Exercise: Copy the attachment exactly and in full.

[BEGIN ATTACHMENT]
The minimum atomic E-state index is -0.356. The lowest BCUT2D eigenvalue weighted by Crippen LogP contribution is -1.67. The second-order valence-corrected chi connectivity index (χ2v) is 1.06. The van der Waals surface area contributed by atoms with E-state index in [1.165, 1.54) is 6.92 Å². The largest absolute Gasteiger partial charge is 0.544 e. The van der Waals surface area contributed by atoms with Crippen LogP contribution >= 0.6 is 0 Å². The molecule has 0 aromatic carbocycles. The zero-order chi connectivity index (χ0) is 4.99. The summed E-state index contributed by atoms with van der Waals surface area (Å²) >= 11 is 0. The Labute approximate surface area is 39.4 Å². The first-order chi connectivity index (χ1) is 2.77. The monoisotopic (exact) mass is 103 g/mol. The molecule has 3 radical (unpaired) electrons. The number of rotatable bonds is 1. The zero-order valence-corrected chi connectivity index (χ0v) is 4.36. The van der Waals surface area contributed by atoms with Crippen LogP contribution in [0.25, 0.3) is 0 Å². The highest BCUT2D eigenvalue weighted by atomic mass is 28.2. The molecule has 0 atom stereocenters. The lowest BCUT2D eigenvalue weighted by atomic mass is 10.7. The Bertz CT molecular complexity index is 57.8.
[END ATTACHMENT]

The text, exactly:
The minimum atomic E-state index is -0.356. The lowest BCUT2D eigenvalue weighted by Crippen LogP contribution is -1.67. The second-order valence-corrected chi connectivity index (χ2v) is 1.06. The van der Waals surface area contributed by atoms with E-state index in [1.165, 1.54) is 6.92 Å². The largest absolute Gasteiger partial charge is 0.544 e. The van der Waals surface area contributed by atoms with Crippen LogP contribution >= 0.6 is 0 Å². The molecule has 0 aromatic carbocycles. The zero-order chi connectivity index (χ0) is 4.99. The summed E-state index contributed by atoms with van der Waals surface area (Å²) >= 11 is 0. The Labute approximate surface area is 39.4 Å². The first-order chi connectivity index (χ1) is 2.77. The monoisotopic (exact) mass is 103 g/mol. The molecule has 3 radical (unpaired) electrons. The number of rotatable bonds is 1. The zero-order valence-corrected chi connectivity index (χ0v) is 4.36. The van der Waals surface area contributed by atoms with Crippen LogP contribution in [0.25, 0.3) is 0 Å². The highest BCUT2D eigenvalue weighted by atomic mass is 28.2. The molecule has 0 atom stereocenters. The lowest BCUT2D eigenvalue weighted by atomic mass is 10.7. The Bertz CT molecular complexity index is 57.8.